Democratic presidential nominee Hillary Clinton debates with Republican presidential nominee Donald Trump during the third presidential debate.
Mark Ralston/Pool via AP
How far will Donald Trump and Hillary Clinton's proposals on student loans benefit their college-going voters?
Young people understand the value of education but find fees prohibitively high in a context of widespread unemployment and low incomes.
The huge problem of youth unemployment in South Africa appears to be getting worse. New research will hopefully amplify their voices and inform more realistic interventions to combat the monster.
Forgive me, for I have borrowed.
About 10 million borrowers in the government's main student loan program are struggling to make their payments, yet unlike other types of debt, it's next to impossible to have it forgiven.
Does Trump University follow the for-profit model?
For-profit colleges and universities have been in a lot of trouble. But the case of Trump University is different. To start with, it cannot even be called a for-profit university.
Both major parties support lowering the repayment threshold for student loans.
The threshold for paying back student loans will vary depending on which party wins the election.
What will Trump’s higher ed plan mean for students?
What will a Trump presidency mean for America's 6,000 colleges and universities, as well as its over 20 million postsecondary students?
A cap is a sensible option, but it must form part of a total redesign of the VET financing system.
Loan caps are only a partial solution to a much bigger problem – declining public investment in VET and a dysfunctional VET financing system, which neither side of politics has been willing to address.
Income share agreements work quite like federal loans.
Student debt image via www.shutterstock.com
In income share agreements, students agree to pay a percentage of their future income to a private company or lender in exchange for additional money to cover college expenses. Are they for everyone?
Uncapping fees for some degree courses is still an option.
While the government finally ruled out full fee deregulation in its 2016 budget, it is still contemplating uncapping fees for some degree courses. Here's what else is being discussed.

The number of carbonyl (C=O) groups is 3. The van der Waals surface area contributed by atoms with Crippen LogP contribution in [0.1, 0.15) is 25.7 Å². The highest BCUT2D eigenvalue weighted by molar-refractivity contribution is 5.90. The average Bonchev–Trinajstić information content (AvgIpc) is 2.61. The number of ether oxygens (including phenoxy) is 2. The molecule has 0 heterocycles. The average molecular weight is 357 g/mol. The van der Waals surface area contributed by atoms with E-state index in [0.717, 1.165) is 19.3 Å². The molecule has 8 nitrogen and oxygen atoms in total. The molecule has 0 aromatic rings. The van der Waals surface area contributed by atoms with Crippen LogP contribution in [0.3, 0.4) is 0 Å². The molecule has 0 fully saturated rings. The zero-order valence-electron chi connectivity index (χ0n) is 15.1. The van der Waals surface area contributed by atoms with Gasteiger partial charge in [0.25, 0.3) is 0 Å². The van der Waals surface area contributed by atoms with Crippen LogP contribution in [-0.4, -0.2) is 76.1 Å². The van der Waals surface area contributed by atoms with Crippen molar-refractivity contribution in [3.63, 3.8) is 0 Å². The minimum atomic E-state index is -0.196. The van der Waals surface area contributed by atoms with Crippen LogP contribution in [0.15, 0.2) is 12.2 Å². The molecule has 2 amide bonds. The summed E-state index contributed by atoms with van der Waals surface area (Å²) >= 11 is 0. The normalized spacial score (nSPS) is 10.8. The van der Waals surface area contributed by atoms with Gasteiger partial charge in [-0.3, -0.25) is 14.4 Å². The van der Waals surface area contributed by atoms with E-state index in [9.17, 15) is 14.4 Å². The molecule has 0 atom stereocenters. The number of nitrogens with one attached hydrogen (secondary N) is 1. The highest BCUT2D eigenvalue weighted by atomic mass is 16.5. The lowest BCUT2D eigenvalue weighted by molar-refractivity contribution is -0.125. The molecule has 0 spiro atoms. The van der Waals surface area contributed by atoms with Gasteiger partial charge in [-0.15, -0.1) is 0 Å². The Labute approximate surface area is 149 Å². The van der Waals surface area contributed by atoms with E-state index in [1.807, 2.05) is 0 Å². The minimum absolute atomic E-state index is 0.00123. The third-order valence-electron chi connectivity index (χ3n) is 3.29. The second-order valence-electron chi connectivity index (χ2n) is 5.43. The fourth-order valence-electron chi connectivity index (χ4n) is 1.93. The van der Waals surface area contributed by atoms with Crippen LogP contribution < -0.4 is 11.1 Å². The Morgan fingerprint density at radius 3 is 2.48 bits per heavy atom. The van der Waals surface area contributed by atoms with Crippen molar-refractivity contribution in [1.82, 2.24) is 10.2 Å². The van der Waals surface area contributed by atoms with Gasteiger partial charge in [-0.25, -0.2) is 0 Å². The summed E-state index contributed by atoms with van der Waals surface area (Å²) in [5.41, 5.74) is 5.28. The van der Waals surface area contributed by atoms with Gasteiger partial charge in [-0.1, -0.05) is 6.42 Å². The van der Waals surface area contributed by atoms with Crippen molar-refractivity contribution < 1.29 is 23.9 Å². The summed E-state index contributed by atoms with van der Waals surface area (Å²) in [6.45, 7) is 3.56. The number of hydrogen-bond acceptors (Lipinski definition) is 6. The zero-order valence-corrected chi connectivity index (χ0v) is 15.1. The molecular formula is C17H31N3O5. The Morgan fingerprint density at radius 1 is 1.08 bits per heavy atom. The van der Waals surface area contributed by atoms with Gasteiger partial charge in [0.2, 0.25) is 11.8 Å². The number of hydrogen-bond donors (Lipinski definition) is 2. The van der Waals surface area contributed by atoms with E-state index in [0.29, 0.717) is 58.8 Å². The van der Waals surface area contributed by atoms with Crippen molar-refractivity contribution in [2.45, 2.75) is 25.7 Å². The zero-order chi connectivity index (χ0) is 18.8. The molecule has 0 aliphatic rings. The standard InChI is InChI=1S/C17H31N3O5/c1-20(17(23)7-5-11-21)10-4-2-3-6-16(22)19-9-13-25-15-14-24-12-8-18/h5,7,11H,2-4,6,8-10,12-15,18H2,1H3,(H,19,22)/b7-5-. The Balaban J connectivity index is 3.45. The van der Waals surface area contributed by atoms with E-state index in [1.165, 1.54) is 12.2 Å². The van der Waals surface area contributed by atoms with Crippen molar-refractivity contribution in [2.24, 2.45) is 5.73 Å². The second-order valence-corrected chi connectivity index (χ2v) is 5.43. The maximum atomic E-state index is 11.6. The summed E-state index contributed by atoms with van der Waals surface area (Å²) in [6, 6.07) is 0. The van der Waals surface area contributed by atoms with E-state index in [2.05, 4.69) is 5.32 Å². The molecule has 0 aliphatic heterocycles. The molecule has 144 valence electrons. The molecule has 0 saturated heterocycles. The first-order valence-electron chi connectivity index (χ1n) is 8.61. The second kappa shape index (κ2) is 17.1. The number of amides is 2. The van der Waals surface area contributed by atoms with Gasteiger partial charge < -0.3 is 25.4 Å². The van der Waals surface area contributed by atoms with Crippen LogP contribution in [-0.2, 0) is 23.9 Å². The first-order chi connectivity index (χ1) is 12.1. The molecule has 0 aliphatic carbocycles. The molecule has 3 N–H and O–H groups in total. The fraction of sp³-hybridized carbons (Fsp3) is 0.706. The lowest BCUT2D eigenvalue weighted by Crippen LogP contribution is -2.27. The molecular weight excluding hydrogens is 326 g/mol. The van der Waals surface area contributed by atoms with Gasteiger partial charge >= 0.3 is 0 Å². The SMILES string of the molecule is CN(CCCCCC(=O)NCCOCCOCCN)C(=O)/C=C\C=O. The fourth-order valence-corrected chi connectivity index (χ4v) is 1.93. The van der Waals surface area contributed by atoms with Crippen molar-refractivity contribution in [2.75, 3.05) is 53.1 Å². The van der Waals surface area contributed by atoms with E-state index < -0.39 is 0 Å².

A new report has drilled down into how much graduates from particular courses earn. What does it mean for universities?
What is the best HELP repayment option for all graduates?
Combining a lower repayment scale with a super option would allow for earlier repayment of HELP loans and greater flexibility for graduates to manage living expenses early in their careers.
$4 billion of student loan debt is likely to never be repaid by 2025.
Academic experts respond to the latest report by the Parliamentary Budget Office on the impact of student loans on the budget.
Should we lower the threshold at which graduates repay their university debt?
A new report has called on the government to lower the threshold at which university graduates repay their debt from $54,126 to $42,000. But is this fair on students?
A early chest, belonging to Sir Thomas Bodley, founder of The Bodleian Library at Oxford Unviersity.
When the first universities opened in Europe, some 800 years ago, students literally borrowed from a chest and used their books as collateral.
Is Education Minister Simon Birmingham right to say Australia runs one of the most generous student loan schemes in the world?
AAP Image/Mick Tsikas
Simon Birmingham, Minister for Education and Training, said this week that Australia runs one of the most generous student loan schemes in the world. Is that right?
Should students know more about how their tuition fees are being spent?
Being up front about what public investment goes towards in higher education is an important step for providing greater clarity for students.
Debt lost from graduates working overseas is estimated to cost the taxpayer around $30m a year.
Australians who live in another country for more than six months will now have to pay back their student loans.
It’s difficult for students who are struggling financially to focus on their academic work.
For many students, stress about money is a terrible and unwelcome distraction from their degrees – qualifications they hope can lift themselves and their families out of poverty.
Where will the money come from for Hillary Clinton’s college plan?
Hillary for America
Hillary Clinton's US$350 billion college plan will need a doubling of the federal government’s funding to colleges. But this large expansion in federal dollars will not be without its own costs.
A crisis for whom?
Dollar image via www.shutterstock.com
For many borrowers — particularly those with advanced degrees — a high debt is far from a crisis.